PDF _ RL34103 - Sugar Policy and the 2007 Farm Bill
12-Sep-2008; Remy Jurenas; 18 p.

Update: Previous releases:
May 15, 2008

Abstract: Congress will decide on the future of the U.S. sugar program in an omnibus farm bill in 2008. Growers of sugar beets and sugarcane, and processors of these crops, favor continuing the structure of the current sugar price support program but seek changes to enhance their position in the U.S. marketplace. Food and beverage manufacturers that use sugar want Congress to address their concerns about the impact of sugar prices and program features that restrict supplies.

The sugar program is designed to guarantee the price received by sugar crop growers and processors and to operate at “no cost” to the U.S. Treasury. To accomplish this, the U.S. Department of Agriculture (USDA) limits the amount of sugar that processors can sell domestically under “marketing allotments” and restricts imports. At the same time, USDA seeks to ensure that supplies of sugar are adequate to meet domestic demand. “No cost” is achieved if USDA applies these tools in a way that maintains market prices above minimum price support levels. Should prices fall, processors who take out loans have the right to hand over as payment sugar that had earlier been pledged as collateral. Such a step results in program costs.

Effective January 1, 2008, sugar imports from Mexico no longer are restricted under the rules of the North American Free Trade Agreement. Also, additional imports are allowed entry under other free trade agreements. Both the Congressional Budget Office (CBO) and USDA project that, if the sugar program continues without change, additional imports will bring prices down below support levels and make it attractive for processors to default on price support loans. With loan defaults representing a cost, USDA would not be able to operate a no-cost program.

To address any U.S. sugar surplus caused by imports, the farm bill conference agreement on H.R. 2419 would mandate a sugar-for-ethanol program. USDA would be required to purchase as much U.S.-produced sugar as necessary to maintain market prices above support levels, to be sold to bioenergy producers for processing into ethanol. USDA funding would be open-ended for this program. Other provisions would increase the minimum guaranteed prices for raw sugar and refined beet sugar by 4%-5%, mandate an 85% market share for the U.S. sugar production sector, and remove certain discretionary authority that USDA exercises to administer import quotas. Though CBO scores some savings with the ethanol program, sugar program provisions would cost about $650 million over five years and just over $1.2 billion over 10 years. Should Congress not approve a farm bill this year, all sugar program authorities would expire.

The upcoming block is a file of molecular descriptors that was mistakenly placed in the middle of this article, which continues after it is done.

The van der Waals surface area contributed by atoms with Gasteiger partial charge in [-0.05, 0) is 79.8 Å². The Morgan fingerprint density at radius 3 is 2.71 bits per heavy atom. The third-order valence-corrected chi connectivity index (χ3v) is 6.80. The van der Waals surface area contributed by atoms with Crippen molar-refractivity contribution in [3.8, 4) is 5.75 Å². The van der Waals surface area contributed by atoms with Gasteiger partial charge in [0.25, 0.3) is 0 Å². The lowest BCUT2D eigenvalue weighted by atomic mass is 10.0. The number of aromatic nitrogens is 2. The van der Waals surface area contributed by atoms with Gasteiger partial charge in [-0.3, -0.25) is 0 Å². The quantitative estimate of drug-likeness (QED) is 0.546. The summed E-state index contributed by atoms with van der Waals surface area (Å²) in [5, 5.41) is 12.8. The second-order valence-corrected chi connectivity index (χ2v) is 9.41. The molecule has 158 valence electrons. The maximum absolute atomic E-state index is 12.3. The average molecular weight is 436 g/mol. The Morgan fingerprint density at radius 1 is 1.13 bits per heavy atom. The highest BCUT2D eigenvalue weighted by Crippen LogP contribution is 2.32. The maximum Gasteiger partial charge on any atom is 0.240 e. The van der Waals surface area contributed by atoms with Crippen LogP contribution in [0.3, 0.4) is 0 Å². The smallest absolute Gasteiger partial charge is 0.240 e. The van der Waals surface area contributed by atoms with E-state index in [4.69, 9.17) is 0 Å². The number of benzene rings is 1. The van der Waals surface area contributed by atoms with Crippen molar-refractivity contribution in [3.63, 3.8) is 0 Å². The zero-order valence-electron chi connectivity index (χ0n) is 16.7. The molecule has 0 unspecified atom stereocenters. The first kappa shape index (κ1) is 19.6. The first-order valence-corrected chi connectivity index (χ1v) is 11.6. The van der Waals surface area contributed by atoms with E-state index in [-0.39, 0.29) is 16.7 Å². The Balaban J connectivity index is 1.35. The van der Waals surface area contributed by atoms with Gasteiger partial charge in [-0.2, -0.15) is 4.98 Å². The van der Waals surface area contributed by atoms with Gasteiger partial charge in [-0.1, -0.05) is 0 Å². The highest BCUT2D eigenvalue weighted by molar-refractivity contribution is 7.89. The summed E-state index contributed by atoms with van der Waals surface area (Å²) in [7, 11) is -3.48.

The conference agreement’s sugar provisions reflect the proposals presented to the House and Senate Agriculture Committees by sugar crop producers and processors. Food and beverage manufacturers that use sugar oppose them, arguing that costs to consumers would increase and that new requirements would restrict the flow of sugar for food use in the domestic market. The Bush Administration opposes these provisions, with the President identifying them as one reason why he will not sign the farm bill. This report will be updated to reflect key developments.

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Topics: Economics & Trade, Agriculture

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